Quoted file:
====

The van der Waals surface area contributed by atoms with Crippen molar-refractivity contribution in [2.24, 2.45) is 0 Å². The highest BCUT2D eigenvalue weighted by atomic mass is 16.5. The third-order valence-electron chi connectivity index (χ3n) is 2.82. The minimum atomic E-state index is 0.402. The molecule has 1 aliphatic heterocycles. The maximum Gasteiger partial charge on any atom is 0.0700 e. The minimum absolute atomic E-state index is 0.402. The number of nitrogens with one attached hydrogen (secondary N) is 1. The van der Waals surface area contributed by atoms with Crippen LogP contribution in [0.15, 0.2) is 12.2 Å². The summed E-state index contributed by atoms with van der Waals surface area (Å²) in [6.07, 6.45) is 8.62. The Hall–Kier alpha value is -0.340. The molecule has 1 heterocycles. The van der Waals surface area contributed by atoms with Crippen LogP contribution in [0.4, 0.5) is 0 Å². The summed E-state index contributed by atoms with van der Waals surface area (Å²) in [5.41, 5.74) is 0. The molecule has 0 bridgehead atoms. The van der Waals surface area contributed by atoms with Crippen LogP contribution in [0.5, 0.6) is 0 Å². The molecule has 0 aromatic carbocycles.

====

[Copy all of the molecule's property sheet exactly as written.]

The van der Waals surface area contributed by atoms with Crippen molar-refractivity contribution in [2.24, 2.45) is 0 Å². The highest BCUT2D eigenvalue weighted by atomic mass is 16.5. The third-order valence-electron chi connectivity index (χ3n) is 2.82. The minimum atomic E-state index is 0.402. The molecule has 1 aliphatic heterocycles. The maximum Gasteiger partial charge on any atom is 0.0700 e. The minimum absolute atomic E-state index is 0.402. The number of nitrogens with one attached hydrogen (secondary N) is 1. The van der Waals surface area contributed by atoms with Crippen LogP contribution in [0.15, 0.2) is 12.2 Å². The summed E-state index contributed by atoms with van der Waals surface area (Å²) in [6.07, 6.45) is 8.62. The Hall–Kier alpha value is -0.340. The molecule has 1 heterocycles. The van der Waals surface area contributed by atoms with Crippen LogP contribution in [0.4, 0.5) is 0 Å². The summed E-state index contributed by atoms with van der Waals surface area (Å²) in [5.41, 5.74) is 0. The molecule has 0 bridgehead atoms. The van der Waals surface area contributed by atoms with Crippen LogP contribution in [0.5, 0.6) is 0 Å². The molecule has 0 aromatic carbocycles.